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Lurie v. Linderman

JUNE 13, 1956.




Appeal from the Circuit Court of Cook county; the Hon. FRANK R. LEONARD, Judge, presiding. Judgment affirmed.


Plaintiff brought suit on a deficiency judgment in the sum of $2,254.60 entered in a mortgage foreclosure proceeding in the Circuit Court of Cook county on March 9, 1936, in favor of Christian Bauer and against Ida H. Linderman, Morris Aronowitz, Hyman Singer and Bessie Singer, the named defendants in the foreclosure proceedings.

April 9, 1955, Christian Bauer assigned the judgment to plaintiff. The present suit was instituted April 19, 1955, against only one of the defendants, Ida H. Linderman, a resident of California.

In addition to his complaint at law, plaintiff filed an affidavit of attachment and bond upon which a writ of attachment was issued. The sheriff certified that he levied on all the right, title and interest of defendant Linderman in and to certain real estate located in Cook county, Illinois.

Defendant answered averring that on July 27, 1943, Christian Bauer, the plaintiff in the foreclosure proceedings, for a valuable consideration, executed a covenant not to sue defendant Linderman. The attachment was sustained because of defendant's non-residence. On the trial of the cause the court found the issues for defendant and the attachment theretofore sustained was released. Judgment was entered accordingly, and plaintiff appealed.

There is evidence tending to show that defendant Linderman paid Christian Bauer fifty dollars for the covenant. The covenant which appears in the record is under seal and recites that Bauer ". . . for and in consideration of the sum of One ($1.00) Dollar and other good and valuable considerations to me paid by Ida H. Linderman, receipt whereof is hereby acknowledged, do by this instrument, covenant and agree not to sue the said Ida H. Linderman, her heirs, administrators, and assigns, and forever as to the said Ida H. Linderman to refrain from instituting, pressing, or in any way proceeding for the enforcement of payment of the Deficiency Decree entered against the said Ida H. Linderman in the case of Christian Bauer v. Morris Aranovitz [sic], Hyman Singer, Bessie Singer, and Ida H. Linderman in the Circuit Court of Cook County, Case No. 35 C 13973, and further agree not to institute any proceeding, suit, or action in law or in equity to enforce the payment of the said Deficiency Decree herein above described or any portion thereof as to the said Ida H. Linderman." It further recites that "it is distinctly understood and mutually agreed that nothing contained in this instrument is intended as a release or the purchase of the piece by any other debtor to said Deficiency Decree."

Plaintiff's sole contention is that the covenant not to sue is nudum pactum.

In support of his contention plaintiff places great reliance on Wright v. Federal Wrecking Co., 331 Ill. App. 231. In that case the Wrecking Company paid Wright $350 for signing a document represented to him as a receipt for that sum but purporting to be a complete satisfaction of a judgment Wright had against the Wrecking Company in the sum of $4,728.11. In accordance with the prayer of a petition filed by Wright, the satisfaction of judgment was expunged. Without any reference to the consideration of fraud the court said, at page 237: ". . . in the absence of a statute providing otherwise, a judgment is not discharged by a part payment under a parol agreement that such payment shall be accepted in full satisfaction, or by a part payment and an ordinary written receipt in full, . . ."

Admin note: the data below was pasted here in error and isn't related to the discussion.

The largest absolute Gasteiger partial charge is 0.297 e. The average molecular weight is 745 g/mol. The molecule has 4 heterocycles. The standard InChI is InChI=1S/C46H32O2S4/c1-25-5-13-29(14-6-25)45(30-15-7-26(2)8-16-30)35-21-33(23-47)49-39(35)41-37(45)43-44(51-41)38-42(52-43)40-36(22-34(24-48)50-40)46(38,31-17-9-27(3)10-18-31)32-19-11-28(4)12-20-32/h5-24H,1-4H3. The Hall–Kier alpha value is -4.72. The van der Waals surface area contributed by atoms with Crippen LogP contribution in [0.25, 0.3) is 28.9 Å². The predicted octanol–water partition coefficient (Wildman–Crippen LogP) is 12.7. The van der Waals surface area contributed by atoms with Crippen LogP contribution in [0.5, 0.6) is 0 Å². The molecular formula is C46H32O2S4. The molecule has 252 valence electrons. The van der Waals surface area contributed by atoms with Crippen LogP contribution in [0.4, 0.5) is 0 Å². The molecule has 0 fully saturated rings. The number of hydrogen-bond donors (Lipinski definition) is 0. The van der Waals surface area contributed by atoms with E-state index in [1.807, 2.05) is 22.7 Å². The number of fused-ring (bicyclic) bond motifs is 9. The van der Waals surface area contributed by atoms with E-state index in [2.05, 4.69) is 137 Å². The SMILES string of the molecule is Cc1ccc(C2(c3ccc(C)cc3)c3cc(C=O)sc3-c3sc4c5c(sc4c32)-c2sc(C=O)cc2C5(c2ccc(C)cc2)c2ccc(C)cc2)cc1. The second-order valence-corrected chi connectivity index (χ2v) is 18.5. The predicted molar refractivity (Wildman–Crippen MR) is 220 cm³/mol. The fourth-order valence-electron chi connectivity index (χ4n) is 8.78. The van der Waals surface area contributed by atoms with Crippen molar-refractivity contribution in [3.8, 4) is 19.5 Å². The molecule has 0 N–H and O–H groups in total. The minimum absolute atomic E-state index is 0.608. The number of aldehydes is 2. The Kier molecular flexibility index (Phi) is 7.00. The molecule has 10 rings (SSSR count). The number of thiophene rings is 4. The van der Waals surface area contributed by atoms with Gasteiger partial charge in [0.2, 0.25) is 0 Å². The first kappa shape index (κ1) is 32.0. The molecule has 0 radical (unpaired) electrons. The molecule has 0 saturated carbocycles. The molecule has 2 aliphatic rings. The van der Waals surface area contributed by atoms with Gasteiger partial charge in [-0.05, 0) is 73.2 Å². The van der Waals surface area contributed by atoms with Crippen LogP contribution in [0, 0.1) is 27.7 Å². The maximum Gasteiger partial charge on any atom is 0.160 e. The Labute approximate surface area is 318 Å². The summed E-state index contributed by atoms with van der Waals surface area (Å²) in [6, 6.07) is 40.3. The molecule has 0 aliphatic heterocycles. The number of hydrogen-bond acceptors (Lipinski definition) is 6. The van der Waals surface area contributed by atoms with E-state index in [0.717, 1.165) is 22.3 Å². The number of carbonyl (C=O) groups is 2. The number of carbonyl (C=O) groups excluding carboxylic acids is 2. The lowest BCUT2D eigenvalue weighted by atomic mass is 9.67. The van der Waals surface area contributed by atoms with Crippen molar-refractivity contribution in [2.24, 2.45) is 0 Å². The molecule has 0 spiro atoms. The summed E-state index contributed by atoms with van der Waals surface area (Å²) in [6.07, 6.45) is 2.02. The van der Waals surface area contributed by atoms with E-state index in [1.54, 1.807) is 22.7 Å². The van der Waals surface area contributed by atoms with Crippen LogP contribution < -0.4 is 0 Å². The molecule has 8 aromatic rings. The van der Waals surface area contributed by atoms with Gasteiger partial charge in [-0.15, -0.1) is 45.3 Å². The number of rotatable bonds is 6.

In our view, the rule announced in Wright v. Federal Wrecking Co. is inapplicable in the instant case. Here we are dealing with a covenant not to sue, which by its express terms provides that the judgment remains in full force and effect as to the other defendants named in the deficiency judgment. In the early case of Parmelee v. Lawrence, 44 Ill. 405, the court held at page 413, that ". . . where the release of one of several obligors shows upon its face, and in connection with the surrounding circumstances, that it was the intention of the parties not to release the co-obligors, such intention, as in the case of other written contracts, shall be carried out, and to that end the instrument shall be construed as a covenant not to sue." Later the principle announced in the Parmelee case was fully sustained by our Supreme Court in Clark v. Mallory, 185 Ill. 227; and Dupee v. Blake for Use of Metropolitan Nat. Bank, 148 Ill. 453.

Plaintiff says that the covenant not to sue was not based on a valid consideration. Since the covenant not to sue here in controversy is under seal, the law is well established that the plaintiff cannot challenge its validity on that ground.

In Woodbury v. United States Casualty Co., 284 Ill. 227, the court said, at page 234: ". . . in an action at law a release under seal by a person of his cause of action is a complete bar unless its execution is shown to have been obtained by fraud. Such a release carries with it the presumption that it was executed for a valuable consideration, and no evidence can be introduced for the purpose of showing that there was no consideration for the giving of the instrument." To the same effect see Whyte v. Rogers, 303 Ill. App. 115.

We think there can be no doubt from a reading of the plain and unequivocal language of the covenant not to sue executed by Christian Bauer in favor of the defendant Ida H. Linderman that it was clearly intended by the covenant that she was not to be sued upon the deficiency judgment.

For the reasons stated, the judgment ...

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